Rear Admiral George Dewey, Commander, Asiatic Squadron, to Secretary of the Navy John D. Long
To...Secretary of Navy.
Date...Cavite, May 20, 1898.
Mines not practicable.
Bennington & Yorktown.
Provisions for Squad-
Sent to Hongkong by Japanese
Strict blockade is continued.
Great scarcity prevails in Manila.
Foreign subjects fear an outbreak of the Spanish soldiers.
Arrangements have been made for them to be transferred to Cavite by the foreign men-of-war if necessary.
Aguinaldo, rebel commander-in-chief, was brought down by the McCulloch, organizing forces near Cavite and may render assistance that will be very valuable.
I do not consider submarine-mines practicable here on account of great depth and width of bay entrance. If attacked by superior force, the Squadron will endeavor to give good account of itself.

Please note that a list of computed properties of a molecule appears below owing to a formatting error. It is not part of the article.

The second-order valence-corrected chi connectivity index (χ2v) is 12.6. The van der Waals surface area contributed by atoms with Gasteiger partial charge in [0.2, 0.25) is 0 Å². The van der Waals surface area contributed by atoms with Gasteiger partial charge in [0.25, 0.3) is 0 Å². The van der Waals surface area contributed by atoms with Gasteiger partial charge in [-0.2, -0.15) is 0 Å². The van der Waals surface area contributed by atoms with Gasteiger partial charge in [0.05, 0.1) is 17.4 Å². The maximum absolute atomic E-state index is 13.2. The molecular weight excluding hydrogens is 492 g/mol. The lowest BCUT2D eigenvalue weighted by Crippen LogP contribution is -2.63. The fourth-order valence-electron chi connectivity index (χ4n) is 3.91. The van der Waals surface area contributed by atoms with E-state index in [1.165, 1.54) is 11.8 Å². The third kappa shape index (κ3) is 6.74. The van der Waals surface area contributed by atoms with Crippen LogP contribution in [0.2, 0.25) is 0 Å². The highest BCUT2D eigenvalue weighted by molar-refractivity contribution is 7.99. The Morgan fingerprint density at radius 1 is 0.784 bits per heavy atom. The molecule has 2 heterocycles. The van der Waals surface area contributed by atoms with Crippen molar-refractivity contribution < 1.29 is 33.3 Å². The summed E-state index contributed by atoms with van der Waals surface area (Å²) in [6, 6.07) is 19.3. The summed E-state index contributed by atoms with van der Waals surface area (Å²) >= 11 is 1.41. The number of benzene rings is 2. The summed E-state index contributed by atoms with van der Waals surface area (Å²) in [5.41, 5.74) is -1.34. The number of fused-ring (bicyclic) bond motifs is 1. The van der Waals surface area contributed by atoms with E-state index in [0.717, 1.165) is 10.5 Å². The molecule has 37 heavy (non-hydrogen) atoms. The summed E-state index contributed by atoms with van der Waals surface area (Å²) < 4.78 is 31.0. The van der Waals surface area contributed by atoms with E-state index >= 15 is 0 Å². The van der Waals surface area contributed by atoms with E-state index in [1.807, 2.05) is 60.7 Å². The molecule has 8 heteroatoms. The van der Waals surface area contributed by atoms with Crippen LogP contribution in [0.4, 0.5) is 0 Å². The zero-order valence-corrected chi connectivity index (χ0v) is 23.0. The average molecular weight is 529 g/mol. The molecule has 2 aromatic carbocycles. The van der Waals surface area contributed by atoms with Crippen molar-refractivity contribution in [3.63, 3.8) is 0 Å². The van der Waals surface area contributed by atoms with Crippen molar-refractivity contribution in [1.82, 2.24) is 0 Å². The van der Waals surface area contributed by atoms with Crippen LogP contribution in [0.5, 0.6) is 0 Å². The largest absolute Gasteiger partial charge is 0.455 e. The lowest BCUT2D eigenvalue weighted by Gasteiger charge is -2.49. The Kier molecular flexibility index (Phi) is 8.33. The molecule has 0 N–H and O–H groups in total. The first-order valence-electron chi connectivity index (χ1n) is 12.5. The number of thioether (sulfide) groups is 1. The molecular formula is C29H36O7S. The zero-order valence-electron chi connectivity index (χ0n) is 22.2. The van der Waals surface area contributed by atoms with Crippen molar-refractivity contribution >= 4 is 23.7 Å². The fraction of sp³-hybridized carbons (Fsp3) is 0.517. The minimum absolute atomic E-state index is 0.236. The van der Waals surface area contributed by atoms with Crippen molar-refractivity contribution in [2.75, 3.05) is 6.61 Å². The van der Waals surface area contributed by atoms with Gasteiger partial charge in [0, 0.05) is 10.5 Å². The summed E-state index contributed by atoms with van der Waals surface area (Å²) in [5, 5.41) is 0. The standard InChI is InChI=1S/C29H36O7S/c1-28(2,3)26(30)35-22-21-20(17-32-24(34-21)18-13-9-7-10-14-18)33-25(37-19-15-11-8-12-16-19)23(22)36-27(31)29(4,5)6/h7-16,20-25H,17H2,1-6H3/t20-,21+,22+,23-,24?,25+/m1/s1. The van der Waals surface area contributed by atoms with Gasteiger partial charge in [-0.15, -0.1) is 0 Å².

The American bark Saranao was captured off Iloilo.
Upon the arrival of the Charleston with ammunition, I expect to re-capture and to clear the islands of small Spanish gunboats. When is the Charleston expected to arrive?
I request you will send to the Asiatic Station the Bennington and the Yorktown if possible.
Will be more useful than the Philadelphia
How many troops are coming here Pekin?
When expected to arrive?
I request send provisions for the Squadron, 2000 men, for three months, also small stores.